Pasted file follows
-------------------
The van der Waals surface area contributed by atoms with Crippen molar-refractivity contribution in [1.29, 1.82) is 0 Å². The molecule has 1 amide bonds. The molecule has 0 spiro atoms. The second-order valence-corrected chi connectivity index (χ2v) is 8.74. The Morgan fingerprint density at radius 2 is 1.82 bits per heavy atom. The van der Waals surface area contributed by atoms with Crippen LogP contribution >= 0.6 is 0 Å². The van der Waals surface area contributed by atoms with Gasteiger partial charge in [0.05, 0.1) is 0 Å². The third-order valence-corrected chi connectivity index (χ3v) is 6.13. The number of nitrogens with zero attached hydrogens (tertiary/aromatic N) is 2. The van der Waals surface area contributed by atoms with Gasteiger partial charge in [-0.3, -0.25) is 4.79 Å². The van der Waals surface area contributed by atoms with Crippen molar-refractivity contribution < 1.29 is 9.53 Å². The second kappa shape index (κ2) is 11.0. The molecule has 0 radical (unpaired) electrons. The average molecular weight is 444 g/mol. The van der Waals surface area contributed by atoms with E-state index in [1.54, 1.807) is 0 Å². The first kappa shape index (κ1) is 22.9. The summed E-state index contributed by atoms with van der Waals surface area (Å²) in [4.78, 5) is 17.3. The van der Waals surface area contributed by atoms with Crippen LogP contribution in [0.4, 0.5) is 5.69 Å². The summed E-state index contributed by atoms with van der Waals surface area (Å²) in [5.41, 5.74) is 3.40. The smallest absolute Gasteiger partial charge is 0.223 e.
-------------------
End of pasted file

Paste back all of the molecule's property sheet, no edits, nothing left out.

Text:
The van der Waals surface area contributed by atoms with Crippen molar-refractivity contribution in [1.29, 1.82) is 0 Å². The molecule has 1 amide bonds. The molecule has 0 spiro atoms. The second-order valence-corrected chi connectivity index (χ2v) is 8.74. The Morgan fingerprint density at radius 2 is 1.82 bits per heavy atom. The van der Waals surface area contributed by atoms with Crippen LogP contribution >= 0.6 is 0 Å². The van der Waals surface area contributed by atoms with Gasteiger partial charge in [0.05, 0.1) is 0 Å². The third-order valence-corrected chi connectivity index (χ3v) is 6.13. The number of nitrogens with zero attached hydrogens (tertiary/aromatic N) is 2. The van der Waals surface area contributed by atoms with Gasteiger partial charge in [-0.3, -0.25) is 4.79 Å². The van der Waals surface area contributed by atoms with Crippen molar-refractivity contribution < 1.29 is 9.53 Å². The second kappa shape index (κ2) is 11.0. The molecule has 0 radical (unpaired) electrons. The average molecular weight is 444 g/mol. The van der Waals surface area contributed by atoms with E-state index in [1.54, 1.807) is 0 Å². The first kappa shape index (κ1) is 22.9. The summed E-state index contributed by atoms with van der Waals surface area (Å²) in [4.78, 5) is 17.3. The van der Waals surface area contributed by atoms with Crippen LogP contribution in [0.4, 0.5) is 5.69 Å². The summed E-state index contributed by atoms with van der Waals surface area (Å²) in [5.41, 5.74) is 3.40. The smallest absolute Gasteiger partial charge is 0.223 e.